“Complete sapwood penetration is always achievable”
The Need To Treat With Preservatives
As with most softwoods, New Zealand pine is not a naturally durable species and its use in New Zealand for structural purposes has gone hand-in-hand with the development of an efficient wood preservation industry.
Unlike many traditional softwoods the sapwood of New Zealand pine is very permeable to wood preservatives, particularly in the radial direction. Complete penetration of the sapwood is always achievable, resulting in very extensive service lives for such commodities as electric power or telecommunications transmission poles, marina poles, ground retention etc. Such total penetration with preservatives is rarely achieved with other softwood species.
Chemicals For Preservative Treatment
To a large degree, in-service exposure conditions dictate the types of preservative one can use to treat New Zealand pine. Our own products use CCA.
CCA has universally been found to be a very effective wood preservative. It is very suitable for treatment of New Zealand pine which will be used in moderate or high decay hazard environments. Once the solution is in the wood, complex chemical reactions occur which firmly bind CCA to the wood, making it extremely resistant to leaching out.
In all tests controlled by the New Zealand Forest Research Institute (NZFRI), performance has been equal to or has exceeded that expected of naturally durable species from throughout the world. Long term experience has been gained through extensive field testing of a wide range of treated products.
Processes have been developed to accelerate this fixation process to minimise or even eliminate the possibility of environmental contamination associated with the use of CCA.
However, where environmental or health legislation has forced restrictions on lumber treated with CCA, there are alternative formulations which are ideally suited for treatment of New Zealand pine. Under our current R & D programmes Croft Timber is currently experimenting with several alternatives among which is Ammonium Copper Quaternary (ACQ).
Preservative Treatment Processes
An important feature of New Zealand pine is that it can be treated easily.Most of our product is APM treated.
Not only is the sapwood of New Zealand pine easy to treat, but the relatively small amount of heartwood present can sometimes be treated as well. Research has shown that penetration of preservative into heartwood is improved by high-temperature drying or by steamconditioning before treatment.
At Croft Timber Company, all roundwood and timber specified for critical end use is steam conditioned.With this process the whole of the thin walled ray parenchyma is removed creating uninterrupted pathways for easy radial movement of the preservation solution.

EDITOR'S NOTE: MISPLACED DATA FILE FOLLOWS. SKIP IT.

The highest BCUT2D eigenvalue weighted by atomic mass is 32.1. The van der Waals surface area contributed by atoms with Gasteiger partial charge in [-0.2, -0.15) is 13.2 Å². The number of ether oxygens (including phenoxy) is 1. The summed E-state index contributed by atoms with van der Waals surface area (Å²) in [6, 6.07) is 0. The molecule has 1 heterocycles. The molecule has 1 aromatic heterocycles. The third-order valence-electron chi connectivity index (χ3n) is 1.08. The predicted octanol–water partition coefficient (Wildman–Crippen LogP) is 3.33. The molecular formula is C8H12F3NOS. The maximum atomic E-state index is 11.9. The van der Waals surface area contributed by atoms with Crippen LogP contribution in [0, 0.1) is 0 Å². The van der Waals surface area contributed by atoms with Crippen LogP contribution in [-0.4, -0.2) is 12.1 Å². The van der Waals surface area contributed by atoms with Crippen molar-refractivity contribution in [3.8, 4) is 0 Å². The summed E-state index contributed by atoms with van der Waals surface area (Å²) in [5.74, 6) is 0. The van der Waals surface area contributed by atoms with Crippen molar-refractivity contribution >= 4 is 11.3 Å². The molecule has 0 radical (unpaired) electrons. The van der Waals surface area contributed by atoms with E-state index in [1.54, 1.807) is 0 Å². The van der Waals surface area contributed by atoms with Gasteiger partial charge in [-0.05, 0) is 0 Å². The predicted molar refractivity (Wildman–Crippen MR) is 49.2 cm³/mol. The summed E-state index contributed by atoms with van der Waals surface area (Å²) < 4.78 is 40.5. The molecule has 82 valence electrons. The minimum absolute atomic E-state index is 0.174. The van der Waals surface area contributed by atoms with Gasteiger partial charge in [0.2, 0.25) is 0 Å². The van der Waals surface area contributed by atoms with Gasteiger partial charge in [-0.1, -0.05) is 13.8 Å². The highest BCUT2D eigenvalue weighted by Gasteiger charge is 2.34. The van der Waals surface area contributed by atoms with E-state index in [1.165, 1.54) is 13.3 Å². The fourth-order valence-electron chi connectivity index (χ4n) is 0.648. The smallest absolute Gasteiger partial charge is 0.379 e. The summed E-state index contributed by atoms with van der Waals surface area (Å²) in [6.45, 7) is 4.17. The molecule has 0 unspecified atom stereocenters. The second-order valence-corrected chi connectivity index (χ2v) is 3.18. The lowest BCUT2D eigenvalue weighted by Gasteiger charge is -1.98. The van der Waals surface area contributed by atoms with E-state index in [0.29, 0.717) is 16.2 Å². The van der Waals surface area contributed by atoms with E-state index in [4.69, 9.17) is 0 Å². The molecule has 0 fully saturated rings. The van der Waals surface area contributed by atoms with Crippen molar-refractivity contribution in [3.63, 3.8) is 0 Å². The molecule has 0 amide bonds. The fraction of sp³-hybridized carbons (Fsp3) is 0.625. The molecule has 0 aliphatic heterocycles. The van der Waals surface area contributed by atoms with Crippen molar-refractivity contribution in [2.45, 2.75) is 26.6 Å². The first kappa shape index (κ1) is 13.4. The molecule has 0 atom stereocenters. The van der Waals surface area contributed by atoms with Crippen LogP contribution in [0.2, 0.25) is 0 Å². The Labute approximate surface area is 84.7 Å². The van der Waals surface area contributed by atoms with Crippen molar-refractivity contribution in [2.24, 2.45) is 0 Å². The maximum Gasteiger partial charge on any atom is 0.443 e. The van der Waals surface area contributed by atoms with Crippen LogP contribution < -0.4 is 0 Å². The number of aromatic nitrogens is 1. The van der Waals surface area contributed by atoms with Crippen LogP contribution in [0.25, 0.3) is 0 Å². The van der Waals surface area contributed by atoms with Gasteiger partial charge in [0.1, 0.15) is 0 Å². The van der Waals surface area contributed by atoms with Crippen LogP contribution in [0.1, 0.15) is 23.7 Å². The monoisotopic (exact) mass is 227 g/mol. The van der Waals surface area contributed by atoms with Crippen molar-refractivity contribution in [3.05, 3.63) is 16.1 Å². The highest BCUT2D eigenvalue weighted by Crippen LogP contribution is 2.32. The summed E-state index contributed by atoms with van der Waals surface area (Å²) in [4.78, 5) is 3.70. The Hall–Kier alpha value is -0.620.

Not only is this method most effective in achieving ultimate penetration levels but it is also the fastest and this has been key to Croft Timber successfully meeting the high demands of export and shipping deadlines.
Preservative Treatment for Specific End-Use Conditions
There are a number of ways of writing standards or specifications for preservative treatment.Most common are Commodity Standards (e.g. USA), Process Specifications (UK), and Hazard Class Specifications (New Zealand,Australia).
With hazard class specifications, the nature of the biodegradation risk (decay, wood-boring insects or termites) is first determined from the wood exposure conditions (e.g. indoors, protected from the weather, outdoors, in ground contact) and the preservative retention and penetration into the wood are varied to reduce the risk of biodegradation to an acceptable level.
In New Zealand, roundwood (posts and poles), sawn lumber, and plywood are treated to the following six hazard class levels. Preservative treatment requirements are generally equivalent to or exceed those of other countries which have formal wood preservation standards.
|H1.1 – Sawn lumber used in situations continuously protected from the weather.The purpose of preservative treatment is to protect against attack by wood-boring insects.H1.2 – Sawn lumber and plywood used in interior situations where there is a risk of moisture content conducive to decay. LOSP is the main preservative used.H3.1 – Sawn lumber and plywood which will be used in exterior situations but not in contact with the ground where periodic wetting might occur. LOSP is the main preservative used.H3.2 – As for 3.1 but for exposed exterior situations and more critical end uses. CCA is the main preservative used.H4 – Sawn lumber, roundwood and plywood used in ground contact in non-critical situations. CCA and ACQ are used in New Zealand for wood in this category.
H5 – Sawn lumber, roundwood and plywood used in ground contact with extreme decay hazard or critical end-use requires greater protection – mainly for house foundation piles and transmission poles. CCA and ACQ are approved for this use. Preservative retentions are 33% higher than those of Hazard Class H4.
H6 – Sawn lumber and roundwood used in land based environments.